Magnesium is essential for the immune system, including in the fight against cancer

The level of magnesium in the blood is an important factor in the immune system’s ability to tackle pathogens and cancer cells. Researchers have reported that T cells need a sufficient quantity of magnesium in order to operate efficiently. Their findings may have important implications for cancer patients.

Quelle: Sciencedaily

Biostatisticians launch Cancer-Immu data portal for predicting response to immune checkpoint blockade immunotherapy

A new data portal called Cancer-Immu established by a team of biostatisticians can help cancer clinicians and researchers predict which patients will respond to immune checkpoint inhibitors. With data from 3,652 samples for 16 cancer types, Cancer-Immu is the largest immune checkpoint blockade-related data portal for exploring immunogenomic connections.

Quelle: Sciencedaily

Systematically examining the way spatial structure influences the evolution of cancer

Characterizing the way, manner or pattern of evolution in tumors may be important for clinical forecasting and optimizing cancer treatment. Researchers are systematically examining how spatial structure influences tumor evolution. To do this the group developed a computational model with the flexibility to simulate alternative spatial structures and types of cell dispersal.

Quelle: Sciencedaily

The first AI breast cancer sleuth that shows its work

Researchers have developed an artificial intelligence platform to analyze potentially cancerous lesions in mammography scans to determine if a patient should receive an invasive biopsy. But unlike its many predecessors, the algorithm is interpretable, meaning it shows physicians exactly how it came to its conclusions.

Quelle: Sciencedaily

Assessing Progression Risk in Cancer

A molecular feature in prostate cancer, called endogenous retroviral (ERV) RNA, has been found to have prognostic value and also distinguish differences between men of African and European or Middle Eastern ancestry, according to a new study. The team also identified ERV expression signatures that may be useful for identifying prostate cancer patients at greatest risk of progression regardless of ancestry, which may also extend to progression in other cancers.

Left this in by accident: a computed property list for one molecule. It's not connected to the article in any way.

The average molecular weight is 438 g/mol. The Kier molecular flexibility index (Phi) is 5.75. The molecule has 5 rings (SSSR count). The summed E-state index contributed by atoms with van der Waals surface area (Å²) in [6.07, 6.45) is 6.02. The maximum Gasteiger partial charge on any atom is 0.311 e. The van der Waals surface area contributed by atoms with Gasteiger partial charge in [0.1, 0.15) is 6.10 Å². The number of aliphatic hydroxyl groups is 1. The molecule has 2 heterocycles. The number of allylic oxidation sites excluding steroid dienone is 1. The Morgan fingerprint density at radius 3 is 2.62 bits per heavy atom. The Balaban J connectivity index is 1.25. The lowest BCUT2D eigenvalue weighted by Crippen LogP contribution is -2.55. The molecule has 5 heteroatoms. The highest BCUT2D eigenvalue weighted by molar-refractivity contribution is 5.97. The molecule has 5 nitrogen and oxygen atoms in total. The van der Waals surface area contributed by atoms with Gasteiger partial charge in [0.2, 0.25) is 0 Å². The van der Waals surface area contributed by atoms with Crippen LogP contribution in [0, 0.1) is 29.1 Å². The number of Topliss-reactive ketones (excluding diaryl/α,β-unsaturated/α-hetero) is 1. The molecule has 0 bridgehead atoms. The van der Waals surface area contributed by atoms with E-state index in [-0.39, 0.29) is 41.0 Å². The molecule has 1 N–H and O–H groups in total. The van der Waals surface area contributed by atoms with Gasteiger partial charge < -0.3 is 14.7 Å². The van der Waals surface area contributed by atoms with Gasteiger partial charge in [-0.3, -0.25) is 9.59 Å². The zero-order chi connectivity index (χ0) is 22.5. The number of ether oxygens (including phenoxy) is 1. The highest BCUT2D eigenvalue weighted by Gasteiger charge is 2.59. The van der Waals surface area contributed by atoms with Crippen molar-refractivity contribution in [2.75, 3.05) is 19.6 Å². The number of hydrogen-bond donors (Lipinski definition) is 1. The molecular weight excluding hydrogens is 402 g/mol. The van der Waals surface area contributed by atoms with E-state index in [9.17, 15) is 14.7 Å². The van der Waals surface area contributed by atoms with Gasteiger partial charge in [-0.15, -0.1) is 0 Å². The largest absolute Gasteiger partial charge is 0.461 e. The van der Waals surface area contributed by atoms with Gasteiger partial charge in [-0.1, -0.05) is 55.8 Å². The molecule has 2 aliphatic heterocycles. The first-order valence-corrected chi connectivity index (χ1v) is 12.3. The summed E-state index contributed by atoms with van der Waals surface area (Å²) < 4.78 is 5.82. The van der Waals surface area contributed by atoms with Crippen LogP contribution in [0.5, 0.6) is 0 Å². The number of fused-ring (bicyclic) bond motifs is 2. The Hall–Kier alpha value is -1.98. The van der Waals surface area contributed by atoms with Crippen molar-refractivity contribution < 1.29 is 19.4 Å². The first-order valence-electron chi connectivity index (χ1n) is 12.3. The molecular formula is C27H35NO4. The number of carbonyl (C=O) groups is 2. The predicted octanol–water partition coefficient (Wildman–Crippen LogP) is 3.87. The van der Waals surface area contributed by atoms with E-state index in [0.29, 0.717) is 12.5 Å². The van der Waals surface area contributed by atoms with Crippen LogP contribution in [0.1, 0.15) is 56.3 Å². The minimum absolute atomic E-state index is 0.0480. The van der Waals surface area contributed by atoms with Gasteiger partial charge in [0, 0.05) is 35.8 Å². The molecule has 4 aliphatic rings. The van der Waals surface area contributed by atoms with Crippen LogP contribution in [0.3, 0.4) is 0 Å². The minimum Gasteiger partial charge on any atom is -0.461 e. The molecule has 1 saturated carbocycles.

Quelle: Sciencedaily

New treatment target ID’d for radiation-resistant cervical cancer

Understanding how cells die is key to developing new treatments for many diseases, whether the goal is to make cancer cells die or keep healthy cells alive in the face of other illnesses, such as massive infections or strokes. Two new studies have identified a previously unrecognized pathway of cell death — named lysoptosis — and demonstrate how it could lead to new therapies for cervical cancer.

Quelle: Sciencedaily

Mouse study identifies bacterial protein associated with colorectal cancers

The discovery raises the possibility that some of the roughly two million new cases of colorectal cancer every year around the world originate from brief and seemingly mild food-poisoning events.

Quelle: Sciencedaily

Novel therapeutic target in multiple myeloma

Multiple myeloma is a cancer of the bone marrow, with a life expectancy of less than 5 years post-diagnosis. Proteasome inhibitors, the therapeutic backbone of current treatments, are very effective in treating newly diagnosed cancers but resistance or intolerance to these molecules inevitably develop, leading to relapses. While studying a neglected tropical disease , Buruli ulcer, researchers discovered a novel therapeutic target for multiple myeloma that could allow to bypass this resistance.

Quelle: Sciencedaily

To destroy cancer cells, team ‚travels back in time‘

When an individual suffers from cancer, the process of programmed cell death called apoptosis does not occur normally, permitting abnormal cells to thrive.

Quelle: Sciencedaily

New findings may contribute to better diagnosis and treatment of liver cancer

In a new study, researchers have identified the presence of a specific connection between a protein and an lncRNA molecule in liver cancer. By increasing the presence of the lncRNA molecule, the fat depots of the tumor cell decrease, which causes the division of tumor cells to cease, and they eventually die. The study contributes to increased knowledge that can add to a better diagnosis and future cancer treatments.

Quelle: Sciencedaily

Researchers identify signaling mechanisms in pancreatic cancer cells that could provide treatment targets

Scientists have provided new insights into molecular ‚crosstalk‘ in pancreas cancer cells, identifying vulnerabilities that could provide a target for therapeutic drugs already being studied in several cancers.

Quelle: Sciencedaily

Obscure protein is spotlighted in fight against leukemia

Acute myeloid leukemia (AML) is a cancer of white blood cells. Researchers discovered that AML cancer cells depend on a protein called SCP4 to survive. They think the previously little-known protein is involved in a metabolic pathway the cancer cells need to survive. SCP4 provides researchers with a potential new therapeutic approach for this aggressive cancer.

Quelle: Sciencedaily

Researchers reveal how skin cells form a first line of defense against cancer